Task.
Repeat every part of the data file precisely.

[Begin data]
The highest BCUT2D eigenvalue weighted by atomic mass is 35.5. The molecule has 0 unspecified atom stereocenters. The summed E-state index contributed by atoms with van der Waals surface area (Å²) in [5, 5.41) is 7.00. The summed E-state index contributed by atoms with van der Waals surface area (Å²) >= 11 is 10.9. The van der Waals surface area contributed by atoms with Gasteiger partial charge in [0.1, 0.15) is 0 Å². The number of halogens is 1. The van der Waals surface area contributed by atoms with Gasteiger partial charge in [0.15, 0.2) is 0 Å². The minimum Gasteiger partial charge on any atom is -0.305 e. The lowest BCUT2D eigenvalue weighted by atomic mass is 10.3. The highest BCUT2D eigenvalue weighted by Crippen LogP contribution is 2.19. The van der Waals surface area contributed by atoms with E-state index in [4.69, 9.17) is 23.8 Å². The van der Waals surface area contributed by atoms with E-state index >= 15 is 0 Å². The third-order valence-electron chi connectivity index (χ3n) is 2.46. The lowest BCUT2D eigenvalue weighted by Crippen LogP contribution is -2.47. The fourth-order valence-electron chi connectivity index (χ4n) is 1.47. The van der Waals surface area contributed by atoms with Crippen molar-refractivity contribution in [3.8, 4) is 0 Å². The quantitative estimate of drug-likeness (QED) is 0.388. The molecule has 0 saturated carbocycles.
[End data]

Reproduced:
The highest BCUT2D eigenvalue weighted by atomic mass is 35.5. The molecule has 0 unspecified atom stereocenters. The summed E-state index contributed by atoms with van der Waals surface area (Å²) in [5, 5.41) is 7.00. The summed E-state index contributed by atoms with van der Waals surface area (Å²) >= 11 is 10.9. The van der Waals surface area contributed by atoms with Gasteiger partial charge in [0.1, 0.15) is 0 Å². The number of halogens is 1. The van der Waals surface area contributed by atoms with Gasteiger partial charge in [0.15, 0.2) is 0 Å². The minimum Gasteiger partial charge on any atom is -0.305 e. The lowest BCUT2D eigenvalue weighted by atomic mass is 10.3. The highest BCUT2D eigenvalue weighted by Crippen LogP contribution is 2.19. The van der Waals surface area contributed by atoms with E-state index in [4.69, 9.17) is 23.8 Å². The van der Waals surface area contributed by atoms with E-state index >= 15 is 0 Å². The third-order valence-electron chi connectivity index (χ3n) is 2.46. The lowest BCUT2D eigenvalue weighted by Crippen LogP contribution is -2.47. The fourth-order valence-electron chi connectivity index (χ4n) is 1.47. The van der Waals surface area contributed by atoms with Crippen molar-refractivity contribution in [3.8, 4) is 0 Å². The quantitative estimate of drug-likeness (QED) is 0.388. The molecule has 0 saturated carbocycles.